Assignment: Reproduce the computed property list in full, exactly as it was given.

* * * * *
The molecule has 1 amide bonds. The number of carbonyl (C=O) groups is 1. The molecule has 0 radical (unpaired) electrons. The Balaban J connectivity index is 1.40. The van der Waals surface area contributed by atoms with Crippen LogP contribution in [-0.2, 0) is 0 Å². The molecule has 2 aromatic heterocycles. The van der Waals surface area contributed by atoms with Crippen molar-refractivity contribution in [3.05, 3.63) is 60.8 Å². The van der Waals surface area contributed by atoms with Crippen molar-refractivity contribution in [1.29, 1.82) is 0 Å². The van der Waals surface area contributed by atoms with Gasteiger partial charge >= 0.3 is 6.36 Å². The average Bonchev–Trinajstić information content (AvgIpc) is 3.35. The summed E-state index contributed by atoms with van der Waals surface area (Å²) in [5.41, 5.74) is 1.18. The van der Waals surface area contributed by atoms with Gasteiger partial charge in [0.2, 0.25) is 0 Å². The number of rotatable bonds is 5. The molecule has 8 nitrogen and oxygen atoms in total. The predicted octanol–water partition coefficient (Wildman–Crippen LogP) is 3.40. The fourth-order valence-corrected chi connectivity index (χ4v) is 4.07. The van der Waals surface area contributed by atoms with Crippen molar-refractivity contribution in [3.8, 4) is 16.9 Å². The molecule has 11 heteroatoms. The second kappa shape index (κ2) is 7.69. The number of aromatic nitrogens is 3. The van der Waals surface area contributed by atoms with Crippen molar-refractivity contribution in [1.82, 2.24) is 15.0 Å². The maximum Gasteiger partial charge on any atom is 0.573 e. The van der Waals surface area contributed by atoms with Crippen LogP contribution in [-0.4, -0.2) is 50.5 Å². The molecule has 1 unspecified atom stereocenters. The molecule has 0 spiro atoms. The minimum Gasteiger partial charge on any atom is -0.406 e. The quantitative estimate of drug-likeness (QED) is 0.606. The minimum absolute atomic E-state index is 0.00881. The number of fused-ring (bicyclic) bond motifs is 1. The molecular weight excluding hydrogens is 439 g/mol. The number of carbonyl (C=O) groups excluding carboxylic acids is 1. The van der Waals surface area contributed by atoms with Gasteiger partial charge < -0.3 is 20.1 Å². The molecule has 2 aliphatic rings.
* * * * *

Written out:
The molecule has 1 amide bonds. The number of carbonyl (C=O) groups is 1. The molecule has 0 radical (unpaired) electrons. The Balaban J connectivity index is 1.40. The van der Waals surface area contributed by atoms with Crippen LogP contribution in [-0.2, 0) is 0 Å². The molecule has 2 aromatic heterocycles. The van der Waals surface area contributed by atoms with Crippen molar-refractivity contribution in [3.05, 3.63) is 60.8 Å². The van der Waals surface area contributed by atoms with Crippen molar-refractivity contribution in [1.29, 1.82) is 0 Å². The van der Waals surface area contributed by atoms with Gasteiger partial charge >= 0.3 is 6.36 Å². The average Bonchev–Trinajstić information content (AvgIpc) is 3.35. The summed E-state index contributed by atoms with van der Waals surface area (Å²) in [5.41, 5.74) is 1.18. The van der Waals surface area contributed by atoms with Gasteiger partial charge in [0.2, 0.25) is 0 Å². The number of rotatable bonds is 5. The molecule has 8 nitrogen and oxygen atoms in total. The predicted octanol–water partition coefficient (Wildman–Crippen LogP) is 3.40. The fourth-order valence-corrected chi connectivity index (χ4v) is 4.07. The van der Waals surface area contributed by atoms with Crippen molar-refractivity contribution in [3.8, 4) is 16.9 Å². The molecule has 11 heteroatoms. The second kappa shape index (κ2) is 7.69. The number of aromatic nitrogens is 3. The van der Waals surface area contributed by atoms with Crippen molar-refractivity contribution in [1.82, 2.24) is 15.0 Å². The maximum Gasteiger partial charge on any atom is 0.573 e. The van der Waals surface area contributed by atoms with Crippen LogP contribution in [-0.4, -0.2) is 50.5 Å². The molecule has 1 unspecified atom stereocenters. The molecule has 0 spiro atoms. The minimum Gasteiger partial charge on any atom is -0.406 e. The quantitative estimate of drug-likeness (QED) is 0.606. The minimum absolute atomic E-state index is 0.00881. The number of fused-ring (bicyclic) bond motifs is 1. The molecular weight excluding hydrogens is 439 g/mol. The number of carbonyl (C=O) groups excluding carboxylic acids is 1. The van der Waals surface area contributed by atoms with Gasteiger partial charge < -0.3 is 20.1 Å². The molecule has 2 aliphatic rings.